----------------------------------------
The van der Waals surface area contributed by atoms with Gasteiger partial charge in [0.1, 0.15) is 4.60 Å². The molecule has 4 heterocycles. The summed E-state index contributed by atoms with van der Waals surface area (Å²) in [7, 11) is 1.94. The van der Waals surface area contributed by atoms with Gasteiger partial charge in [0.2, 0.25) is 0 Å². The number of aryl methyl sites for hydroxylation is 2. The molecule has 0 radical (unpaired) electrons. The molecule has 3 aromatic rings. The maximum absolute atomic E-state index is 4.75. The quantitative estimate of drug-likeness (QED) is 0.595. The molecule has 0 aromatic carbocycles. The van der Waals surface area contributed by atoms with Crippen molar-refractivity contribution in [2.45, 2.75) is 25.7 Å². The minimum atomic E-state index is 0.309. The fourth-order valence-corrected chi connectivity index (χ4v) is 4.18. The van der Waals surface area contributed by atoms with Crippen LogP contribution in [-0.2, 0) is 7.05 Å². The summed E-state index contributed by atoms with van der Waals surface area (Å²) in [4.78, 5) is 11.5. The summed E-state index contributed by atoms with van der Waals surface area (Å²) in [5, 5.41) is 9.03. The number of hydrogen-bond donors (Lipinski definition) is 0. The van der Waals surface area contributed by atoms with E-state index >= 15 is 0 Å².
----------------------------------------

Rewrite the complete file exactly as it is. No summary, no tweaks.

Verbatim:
The van der Waals surface area contributed by atoms with Gasteiger partial charge in [0.1, 0.15) is 4.60 Å². The molecule has 4 heterocycles. The summed E-state index contributed by atoms with van der Waals surface area (Å²) in [7, 11) is 1.94. The van der Waals surface area contributed by atoms with Gasteiger partial charge in [0.2, 0.25) is 0 Å². The number of aryl methyl sites for hydroxylation is 2. The molecule has 0 radical (unpaired) electrons. The molecule has 3 aromatic rings. The maximum absolute atomic E-state index is 4.75. The quantitative estimate of drug-likeness (QED) is 0.595. The molecule has 0 aromatic carbocycles. The van der Waals surface area contributed by atoms with Crippen molar-refractivity contribution in [2.45, 2.75) is 25.7 Å². The minimum atomic E-state index is 0.309. The fourth-order valence-corrected chi connectivity index (χ4v) is 4.18. The van der Waals surface area contributed by atoms with Crippen LogP contribution in [-0.2, 0) is 7.05 Å². The summed E-state index contributed by atoms with van der Waals surface area (Å²) in [4.78, 5) is 11.5. The summed E-state index contributed by atoms with van der Waals surface area (Å²) in [5, 5.41) is 9.03. The number of hydrogen-bond donors (Lipinski definition) is 0. The van der Waals surface area contributed by atoms with E-state index >= 15 is 0 Å².